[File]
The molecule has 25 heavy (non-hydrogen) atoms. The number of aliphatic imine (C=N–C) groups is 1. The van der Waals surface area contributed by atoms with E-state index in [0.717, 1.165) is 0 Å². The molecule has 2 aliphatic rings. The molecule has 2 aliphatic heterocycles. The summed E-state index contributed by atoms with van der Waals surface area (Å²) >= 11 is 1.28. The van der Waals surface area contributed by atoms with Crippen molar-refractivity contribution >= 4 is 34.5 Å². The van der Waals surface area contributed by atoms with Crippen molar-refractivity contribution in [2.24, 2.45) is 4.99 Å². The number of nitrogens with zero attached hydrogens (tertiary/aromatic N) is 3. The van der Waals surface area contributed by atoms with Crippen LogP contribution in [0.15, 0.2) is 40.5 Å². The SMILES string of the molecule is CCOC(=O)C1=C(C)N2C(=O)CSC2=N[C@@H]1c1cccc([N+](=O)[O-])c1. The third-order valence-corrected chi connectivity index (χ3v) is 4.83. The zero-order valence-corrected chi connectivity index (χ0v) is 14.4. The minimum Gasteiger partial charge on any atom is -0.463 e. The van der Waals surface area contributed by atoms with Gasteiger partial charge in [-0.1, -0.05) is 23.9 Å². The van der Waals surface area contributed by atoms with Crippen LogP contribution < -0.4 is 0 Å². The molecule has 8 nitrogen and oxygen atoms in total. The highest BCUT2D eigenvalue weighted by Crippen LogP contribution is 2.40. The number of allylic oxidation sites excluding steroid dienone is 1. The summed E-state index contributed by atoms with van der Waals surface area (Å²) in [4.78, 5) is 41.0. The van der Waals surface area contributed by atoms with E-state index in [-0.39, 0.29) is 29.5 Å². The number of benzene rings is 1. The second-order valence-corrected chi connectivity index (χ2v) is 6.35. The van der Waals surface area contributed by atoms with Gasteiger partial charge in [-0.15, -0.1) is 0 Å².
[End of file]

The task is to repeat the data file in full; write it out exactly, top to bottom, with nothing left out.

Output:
The molecule has 25 heavy (non-hydrogen) atoms. The number of aliphatic imine (C=N–C) groups is 1. The van der Waals surface area contributed by atoms with E-state index in [0.717, 1.165) is 0 Å². The molecule has 2 aliphatic rings. The molecule has 2 aliphatic heterocycles. The summed E-state index contributed by atoms with van der Waals surface area (Å²) >= 11 is 1.28. The van der Waals surface area contributed by atoms with Crippen molar-refractivity contribution >= 4 is 34.5 Å². The van der Waals surface area contributed by atoms with Crippen molar-refractivity contribution in [2.24, 2.45) is 4.99 Å². The number of nitrogens with zero attached hydrogens (tertiary/aromatic N) is 3. The van der Waals surface area contributed by atoms with Crippen LogP contribution in [0.15, 0.2) is 40.5 Å². The SMILES string of the molecule is CCOC(=O)C1=C(C)N2C(=O)CSC2=N[C@@H]1c1cccc([N+](=O)[O-])c1. The third-order valence-corrected chi connectivity index (χ3v) is 4.83. The zero-order valence-corrected chi connectivity index (χ0v) is 14.4. The minimum Gasteiger partial charge on any atom is -0.463 e. The van der Waals surface area contributed by atoms with Gasteiger partial charge in [-0.1, -0.05) is 23.9 Å². The van der Waals surface area contributed by atoms with Crippen LogP contribution < -0.4 is 0 Å². The molecule has 8 nitrogen and oxygen atoms in total. The highest BCUT2D eigenvalue weighted by Crippen LogP contribution is 2.40. The number of allylic oxidation sites excluding steroid dienone is 1. The summed E-state index contributed by atoms with van der Waals surface area (Å²) in [4.78, 5) is 41.0. The van der Waals surface area contributed by atoms with E-state index in [-0.39, 0.29) is 29.5 Å². The number of benzene rings is 1. The second-order valence-corrected chi connectivity index (χ2v) is 6.35. The van der Waals surface area contributed by atoms with Gasteiger partial charge in [-0.15, -0.1) is 0 Å².